Living Worship in 48 Hours


Written by: Branon Dempsey at

A lot can be said in 48 hours. It’s no surprise that much of our time is spent on Facebook, Twitter, and our devices/phones. We follow friends, trends and links, but how is our following of Jesus?

As leaders living in the blur of the virtual world and the real world, we have both a responsibility and accountability with what we model.

More than what we realize, our actions make a larger impression than our words. Are you living the kind of life that others would like to follow?

Hebrews 13.7 encourages us to: “Remember your leaders, who spoke the word of God to you. Consider the outcome of their way of life and imitate their faith.”

Think about the good leaders in your life who made a significant impact. Was their faith worth imitating? What about you as a worship leader, musician, singer and Christian, is the kind of life you live worth imitating?

A great friend and mentor challenged this thought: “In a given 48 hour period, what does your life look like to God? This includes every thought, every word, every keystroke and every action. Would this be the kind of life that others would imitate?”

Would they share it with others? Would they take it for themselves or would they want to give it back?

We are told to continually offer to God a sacrifice of praise-the fruit of lips that confess His name #Heb13.15.

If fruit is to be upon our lips, then our mouths are to be filled with praise. If praise is to be in our mouths, it would come from a well-spring from our hearts, produced by the Holy Spirit.

Jesus said in Matt 15.8: “But the things that come out of a person’s mouth come from the heart, and these defile them.” So our hearts are in need to be filled with Jesus, so our lips produce what is good and right.

Our influence is not just from words we say, but how we act and live.

It’s easy to hide behind the screens from our devices, but God knows our hearts. He desires us to see our reflection in Christ. Rather than turning away by what we see, God tells us to turn to Him.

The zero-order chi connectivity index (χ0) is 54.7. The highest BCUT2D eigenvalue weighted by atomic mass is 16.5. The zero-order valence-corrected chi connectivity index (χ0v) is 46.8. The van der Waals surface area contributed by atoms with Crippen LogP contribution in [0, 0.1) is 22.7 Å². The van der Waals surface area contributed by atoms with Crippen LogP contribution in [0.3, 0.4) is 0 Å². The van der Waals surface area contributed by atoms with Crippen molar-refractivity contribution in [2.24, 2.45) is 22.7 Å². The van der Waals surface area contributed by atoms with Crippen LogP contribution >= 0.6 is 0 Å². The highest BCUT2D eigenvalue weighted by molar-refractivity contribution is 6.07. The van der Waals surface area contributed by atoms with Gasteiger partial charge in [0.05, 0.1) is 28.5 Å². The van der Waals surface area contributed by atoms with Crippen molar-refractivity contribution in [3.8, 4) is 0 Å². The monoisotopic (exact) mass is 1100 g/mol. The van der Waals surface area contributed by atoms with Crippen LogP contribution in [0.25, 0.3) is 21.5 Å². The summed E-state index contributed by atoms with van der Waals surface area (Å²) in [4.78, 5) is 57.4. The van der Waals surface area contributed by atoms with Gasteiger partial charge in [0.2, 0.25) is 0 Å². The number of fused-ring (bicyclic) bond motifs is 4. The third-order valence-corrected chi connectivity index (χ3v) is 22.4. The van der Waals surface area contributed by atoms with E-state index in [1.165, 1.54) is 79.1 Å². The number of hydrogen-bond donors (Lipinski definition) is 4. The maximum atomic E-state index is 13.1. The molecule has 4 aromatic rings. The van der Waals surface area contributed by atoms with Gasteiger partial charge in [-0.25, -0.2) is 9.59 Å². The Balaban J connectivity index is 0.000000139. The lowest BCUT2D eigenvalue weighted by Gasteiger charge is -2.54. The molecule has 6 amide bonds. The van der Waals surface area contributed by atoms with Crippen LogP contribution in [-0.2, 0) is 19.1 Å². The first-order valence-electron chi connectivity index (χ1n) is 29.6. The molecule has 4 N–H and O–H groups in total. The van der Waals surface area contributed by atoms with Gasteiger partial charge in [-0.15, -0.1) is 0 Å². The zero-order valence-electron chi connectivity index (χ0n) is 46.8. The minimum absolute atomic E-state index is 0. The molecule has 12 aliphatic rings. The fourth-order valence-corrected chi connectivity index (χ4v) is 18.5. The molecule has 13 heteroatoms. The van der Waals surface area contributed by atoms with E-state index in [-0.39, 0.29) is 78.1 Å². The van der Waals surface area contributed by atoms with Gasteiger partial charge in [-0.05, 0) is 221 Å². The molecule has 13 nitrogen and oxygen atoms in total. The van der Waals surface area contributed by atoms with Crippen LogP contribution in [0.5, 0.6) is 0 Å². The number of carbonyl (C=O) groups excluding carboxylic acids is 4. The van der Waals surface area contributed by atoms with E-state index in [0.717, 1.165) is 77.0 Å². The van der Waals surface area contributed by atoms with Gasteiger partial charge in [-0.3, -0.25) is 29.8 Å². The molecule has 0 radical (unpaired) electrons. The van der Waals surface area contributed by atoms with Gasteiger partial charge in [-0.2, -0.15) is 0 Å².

Psalm 50.15 says: “and call on me in the day of trouble; I will deliver you, and you will honor me.”

We have every right and fellowship to call on God for His healing. He takes our weaknesses and makes us strong, he heals our wounds and forgives our sins. This is the kind of victory God will use to glorify Himself and draw other people to Himself.

So How? Do we live a life worth imitating?

Proverbs 3.5-7 gives us a great outline for learning to live a life that honors Him by our words and actions.

5Trust in the Lord with all your heart
and lean not on your own understanding;
6in all your ways submit to him,
and he will make your paths straight.a
7Do not be wise in your own eyes;
fear the Lord and shun evil.

When we learn to recognize the ways of God they compel us to make a decision. Either we choose what is wise or foolish. Based on our good decisions, we find opportunity to trust and to lean on His wisdom.

He always makes our paths straight, as we trust in His lead. Even when the road is tough or we can’t see the end, he holds all things together.

As we walk, being wise in His eyes, others will notice the power of God working through the heart. Our walk is not perfect, but our paths in Christ will draw the attention back to God.

As Christ’s ambassadors and leaders who live in a watching world, our behaviors and what we model matters in communicating the Gospel, showing esteem for others, forgiving one another and demonstrating mercy.

Whether we speak from our social streams, in our neighborhoods or from the platform, may our words be fruitful, stemming from authentic, Christ-honoring lives – worth imitating.

Reflection: Monitor your life for the next 48 hours. What’s the one area people would imitate? What area needs changing, restoring, repenting, so that you may live a life worthy of the calling God has for you? At the end of those 48 hours, how do you see yourself through the eyes of Christ and to ask Him to make those graceful changes?


Originally published by Branon Dempsey at – Republished with permission.